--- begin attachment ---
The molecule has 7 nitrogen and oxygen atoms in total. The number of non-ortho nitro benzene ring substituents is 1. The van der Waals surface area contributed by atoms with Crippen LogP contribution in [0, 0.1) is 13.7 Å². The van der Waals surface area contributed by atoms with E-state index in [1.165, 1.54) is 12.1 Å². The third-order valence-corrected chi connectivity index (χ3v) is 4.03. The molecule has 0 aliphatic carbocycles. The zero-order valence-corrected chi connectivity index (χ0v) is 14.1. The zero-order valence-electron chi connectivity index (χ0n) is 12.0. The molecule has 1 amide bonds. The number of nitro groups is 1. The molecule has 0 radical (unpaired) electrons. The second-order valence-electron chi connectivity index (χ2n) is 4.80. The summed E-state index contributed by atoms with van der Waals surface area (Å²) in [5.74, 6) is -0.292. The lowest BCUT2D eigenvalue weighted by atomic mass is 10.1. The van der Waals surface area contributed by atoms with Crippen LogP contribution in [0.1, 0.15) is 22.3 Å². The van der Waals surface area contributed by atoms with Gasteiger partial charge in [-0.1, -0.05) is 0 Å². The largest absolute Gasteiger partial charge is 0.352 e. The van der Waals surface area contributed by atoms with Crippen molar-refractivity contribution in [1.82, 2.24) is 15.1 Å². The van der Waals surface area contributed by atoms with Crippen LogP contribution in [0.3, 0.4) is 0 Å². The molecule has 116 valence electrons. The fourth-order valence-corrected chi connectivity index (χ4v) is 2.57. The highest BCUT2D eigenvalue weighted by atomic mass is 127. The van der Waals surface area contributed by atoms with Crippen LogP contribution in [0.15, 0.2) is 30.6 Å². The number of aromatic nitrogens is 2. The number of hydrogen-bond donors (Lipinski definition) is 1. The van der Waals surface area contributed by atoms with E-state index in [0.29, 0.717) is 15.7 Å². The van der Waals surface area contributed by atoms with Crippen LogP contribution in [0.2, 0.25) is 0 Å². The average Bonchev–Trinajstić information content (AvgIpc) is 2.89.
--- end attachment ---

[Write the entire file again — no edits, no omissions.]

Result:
The molecule has 7 nitrogen and oxygen atoms in total. The number of non-ortho nitro benzene ring substituents is 1. The van der Waals surface area contributed by atoms with Crippen LogP contribution in [0, 0.1) is 13.7 Å². The van der Waals surface area contributed by atoms with E-state index in [1.165, 1.54) is 12.1 Å². The third-order valence-corrected chi connectivity index (χ3v) is 4.03. The molecule has 0 aliphatic carbocycles. The zero-order valence-corrected chi connectivity index (χ0v) is 14.1. The zero-order valence-electron chi connectivity index (χ0n) is 12.0. The molecule has 1 amide bonds. The number of nitro groups is 1. The molecule has 0 radical (unpaired) electrons. The second-order valence-electron chi connectivity index (χ2n) is 4.80. The summed E-state index contributed by atoms with van der Waals surface area (Å²) in [5.74, 6) is -0.292. The lowest BCUT2D eigenvalue weighted by atomic mass is 10.1. The van der Waals surface area contributed by atoms with Crippen LogP contribution in [0.1, 0.15) is 22.3 Å². The van der Waals surface area contributed by atoms with Gasteiger partial charge in [-0.1, -0.05) is 0 Å². The largest absolute Gasteiger partial charge is 0.352 e. The van der Waals surface area contributed by atoms with Crippen molar-refractivity contribution in [1.82, 2.24) is 15.1 Å². The van der Waals surface area contributed by atoms with Crippen LogP contribution in [0.3, 0.4) is 0 Å². The molecule has 116 valence electrons. The fourth-order valence-corrected chi connectivity index (χ4v) is 2.57. The highest BCUT2D eigenvalue weighted by atomic mass is 127. The van der Waals surface area contributed by atoms with Crippen LogP contribution in [0.15, 0.2) is 30.6 Å². The number of aromatic nitrogens is 2. The number of hydrogen-bond donors (Lipinski definition) is 1. The van der Waals surface area contributed by atoms with E-state index in [0.29, 0.717) is 15.7 Å². The van der Waals surface area contributed by atoms with Crippen LogP contribution in [0.2, 0.25) is 0 Å². The average Bonchev–Trinajstić information content (AvgIpc) is 2.89.